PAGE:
EU foreign ministers warned Russia on Friday of a "robust" response to any military action against Ukraine, after a massive cyberattack against the country heightened fears Moscow could be preparing to send in troops.
Even before Friday's assault on key Ukrainian government websites, European ministers had warned that cyberattacks could precede, or accompany, a military incursion that Russia may be planning after massing 100,000 soldiers on the Ukraine border.
The standoff with Russia "is serious, more serious than anything we've seen in recent years", Austrian Foreign Minister Alexander Schallenberg told reporters at a meeting of the bloc's top diplomats in the French city of Brest.
"Some say the cyberattack could be the prelude for other activities, military activities," he said.
Swedish Foreign Minister Ann Linde said: "This is exactly the kind of thing that we have warned of and that we are afraid of," adding: "If there are attacks against Ukraine, we will be very harsh and very strong and robust in our response."
Another European foreign minister, asking not to be identified by name in order to speak more freely, told AFP: "Our conviction is that there is a risk of a Russian intervention in Ukraine and we must be ready to react."
When Russia annexed the Ukrainian Black Sea peninsula of Crimea in 2014, "it took us weeks to agree on our response -- this can't happen again", the minister said.
- 'Aim is to deter' -
The EU meanwhile was moving to help Ukraine counter the cyberattack, EU foreign policy chief Josep Borrell said.
Borrell announced an urgent meeting of the EU's political and security committee and said the EU's rapid response cyber unit was also being activated.
"We are mobilising all our resources to help Ukraine deal with this type of cyberattack," Borrell said.
Ministers left little doubt that they suspected Russia was behind the cyberattack. "You can imagine who did this," Borrell said, while acknowledging that "we don't have proof".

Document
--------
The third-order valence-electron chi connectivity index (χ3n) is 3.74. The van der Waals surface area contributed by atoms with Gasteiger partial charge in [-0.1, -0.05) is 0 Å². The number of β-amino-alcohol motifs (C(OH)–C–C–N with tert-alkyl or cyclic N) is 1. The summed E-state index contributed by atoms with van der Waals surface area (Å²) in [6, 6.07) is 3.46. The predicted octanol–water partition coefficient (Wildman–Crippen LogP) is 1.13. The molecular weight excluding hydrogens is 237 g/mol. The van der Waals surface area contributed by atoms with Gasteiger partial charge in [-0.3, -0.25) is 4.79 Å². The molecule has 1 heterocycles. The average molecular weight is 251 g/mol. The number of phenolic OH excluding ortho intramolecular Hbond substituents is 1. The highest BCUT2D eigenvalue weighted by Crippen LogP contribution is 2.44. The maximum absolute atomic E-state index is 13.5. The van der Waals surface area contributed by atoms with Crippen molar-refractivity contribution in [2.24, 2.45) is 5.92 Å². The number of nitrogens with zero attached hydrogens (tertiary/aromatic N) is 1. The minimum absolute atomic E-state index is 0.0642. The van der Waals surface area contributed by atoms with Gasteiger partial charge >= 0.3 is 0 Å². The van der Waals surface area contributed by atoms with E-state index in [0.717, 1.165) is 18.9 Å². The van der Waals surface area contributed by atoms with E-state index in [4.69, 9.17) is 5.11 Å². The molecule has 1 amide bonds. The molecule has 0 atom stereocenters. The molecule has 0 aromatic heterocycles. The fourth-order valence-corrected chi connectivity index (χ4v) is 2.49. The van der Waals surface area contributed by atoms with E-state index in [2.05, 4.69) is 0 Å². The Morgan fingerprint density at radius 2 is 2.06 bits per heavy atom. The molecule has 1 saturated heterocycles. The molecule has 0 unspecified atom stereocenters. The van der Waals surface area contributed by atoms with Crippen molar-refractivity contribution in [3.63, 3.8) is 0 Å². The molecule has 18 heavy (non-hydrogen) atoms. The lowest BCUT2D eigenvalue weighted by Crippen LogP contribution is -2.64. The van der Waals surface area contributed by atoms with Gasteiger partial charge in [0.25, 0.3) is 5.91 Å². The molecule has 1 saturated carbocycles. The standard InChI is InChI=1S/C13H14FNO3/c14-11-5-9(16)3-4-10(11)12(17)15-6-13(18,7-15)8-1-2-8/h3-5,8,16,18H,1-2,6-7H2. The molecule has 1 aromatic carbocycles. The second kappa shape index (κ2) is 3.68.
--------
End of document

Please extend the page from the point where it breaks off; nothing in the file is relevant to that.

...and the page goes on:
Ministers said sanctions against Russia were among options on the table to persuade President Vladimir Putin that invading Ukraine would have severe consequences.
"Our aim is to deter Russia," said French Foreign Minister Jean-Yves Le Drian, whose country currently holds the rotating EU presidency.
Borrell added that there could be no Russian attempt to rebuild spheres of influence in Europe like those that existed during the Cold War. "In history, there is no going back in time," he said.
"Any further military aggression against Ukraine will have a massive response," he added.
German Foreign Minister Annalena Baerbock said meanwhile that there was still room for diplomacy with Russia.
"Especially in moments of crisis, diplomacy requires much stamina, patience and strong nerves," she told reporters.
"We are doing everything to avoid any further escalation," she added, ahead of a meeting between her and Russian Foreign Minister Sergei Lavrov on Tuesday in Moscow -- part of efforts "to use every possible channel of communication".
Le Drian later told a news conference that he would go to Ukraine with Baerbock "in the coming days".
He said a strong measures "to deter Russia from violating Ukraine's territorial integrity" needed to be accompanied by efforts at a negotiated solution.
The United States' ambassador to NATO welcomed the EU's mobilisation for Ukraine, saying it was a valuable addition to the defence alliance's own capabilities.
"There's a real capacity now being built up in Brussels, inside the European Union, to pair with the depth of knowledge, expertise and the toolkit that NATO has," Julianne Smith told reporters in Brussels.